That was a big one. The Seattle Kraken battled through the daunting 1-3-1 forecheck of the Los Angeles Kings to earn two huge points against their Pacific Division rival Saturday at Climate Pledge Arena.
If the Kraken had gotten the W in regulation, they would officially be sitting in second place now, but since the Kings got a point, they’re still technically in the lead despite having played three more games. Regardless, it’s a huge victory for the Kraken, who have righted the ship after two consecutive losses Friday and Sunday of last week.
“When you go into those games, those are huge points that you give up,” Jordan Eberle said of the recent losses. “You never know when you might need that extra point to get in [the playoffs], so we’ve worked on it, and obviously, it’s worked out.”
“Every divisional game is so big,” added coach Dave Hakstol. “So that extra point is really important. It’s the kind of game that you would expect on these kinds of nights.”
Another impressive 27-save performance by Martin Jones, plus goals by Jared McCann, Daniel Sprong, and Eberle, gave the Kraken the big 3-2 overtime victory against the Kings. Here are our Three Takeaways.
Takeaway #1: The Kraken have figured out overtime
After Seattle lost to Winnipeg in overtime on Sunday, alarm bells were ringing about the team’s struggles in three-on-three extra sessions. The Kraken at that point had not only lost all three of the extra sessions they had played, but they also seemed to just not really have much of a plan.
The Kraken worked on it this week in practice, and it’s a good thing, because Saturday’s game against the Kings was Seattle’s third straight game to go to overtime in a 2-2 tie. Against Los Angeles, Seattle showed impressive patience despite not being able to gain possession of the puck for much of the first two minutes.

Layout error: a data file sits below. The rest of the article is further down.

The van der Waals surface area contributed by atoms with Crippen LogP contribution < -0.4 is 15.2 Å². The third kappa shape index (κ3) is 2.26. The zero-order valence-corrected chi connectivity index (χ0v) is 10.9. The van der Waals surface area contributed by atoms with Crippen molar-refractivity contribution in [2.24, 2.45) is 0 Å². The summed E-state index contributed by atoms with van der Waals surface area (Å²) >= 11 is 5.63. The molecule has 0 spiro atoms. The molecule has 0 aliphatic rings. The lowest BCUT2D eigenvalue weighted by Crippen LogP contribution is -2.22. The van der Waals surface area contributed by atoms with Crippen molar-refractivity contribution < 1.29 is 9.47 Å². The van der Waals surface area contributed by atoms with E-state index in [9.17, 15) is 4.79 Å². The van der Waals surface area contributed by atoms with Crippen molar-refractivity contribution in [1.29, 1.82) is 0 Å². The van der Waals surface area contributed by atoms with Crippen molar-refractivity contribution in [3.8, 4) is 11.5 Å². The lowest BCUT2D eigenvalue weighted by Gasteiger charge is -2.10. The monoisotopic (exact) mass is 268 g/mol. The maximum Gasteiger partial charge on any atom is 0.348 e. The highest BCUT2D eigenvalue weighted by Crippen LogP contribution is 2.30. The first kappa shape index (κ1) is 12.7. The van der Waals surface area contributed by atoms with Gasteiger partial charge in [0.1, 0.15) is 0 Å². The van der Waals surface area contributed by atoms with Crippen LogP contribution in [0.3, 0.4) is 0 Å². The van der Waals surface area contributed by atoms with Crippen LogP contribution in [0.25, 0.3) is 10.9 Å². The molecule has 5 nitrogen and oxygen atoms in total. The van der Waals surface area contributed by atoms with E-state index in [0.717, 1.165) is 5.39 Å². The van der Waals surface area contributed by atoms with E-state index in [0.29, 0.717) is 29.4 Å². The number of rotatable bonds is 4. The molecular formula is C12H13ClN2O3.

“It was a different overtime tonight [compared to Sunday],” coach Dave Hakstol said. “We didn’t have the puck a whole lot, but we defended really well. We never really gave up— we didn’t give up anything threatening.”
When the Kraken got their chance, they pounced and took advantage of an overly aggressive play by the Kings. With Justin Schultz battling with Kevin Fiala in the Seattle zone, defenseman Sean Walker jumped up to help. Schultz gained control for just long enough to chip it past Walker and send Eberle and Brandon Tanev on a two-on-one.
“We were patient,” Hakstol said. “Schultzy does a good job defending, we took advantage of their defenseman diving in as we punched that puck past him, and that creates the outnumbered and the odd-man situation.” Hakstol also joked that the practice this week hasn’t meant anything. Instead, he said the formula is just getting Eberle and Tanev out there together, as they were the forwards on for Schultz’s game winner Thursday against the Rangers as well.
This version of Kraken overtime where they stay behind the puck, wait for their opportunities, and aren’t afraid to circle back and regroup isn’t anything groundbreaking; a lot of teams do that kind of thing. But, it sure will give them a fighting chance far more often than the previous version, which tried to force plays and seemed generally out of sorts.
Takeaway #2: Just don’t look
Sprong and Eberle scored two very different types of goals Sunday, with Sprong firing away from the left circle on the power play, and Eberle beating Cal Petersen off an odd-man rush opportunity in OT.
But if you look closely, there’s an interesting little similarity between the two. As Sprong shot the puck 53 seconds into the third period, his eyes were actually on Alex Wennberg, who was drifting toward the top of the crease.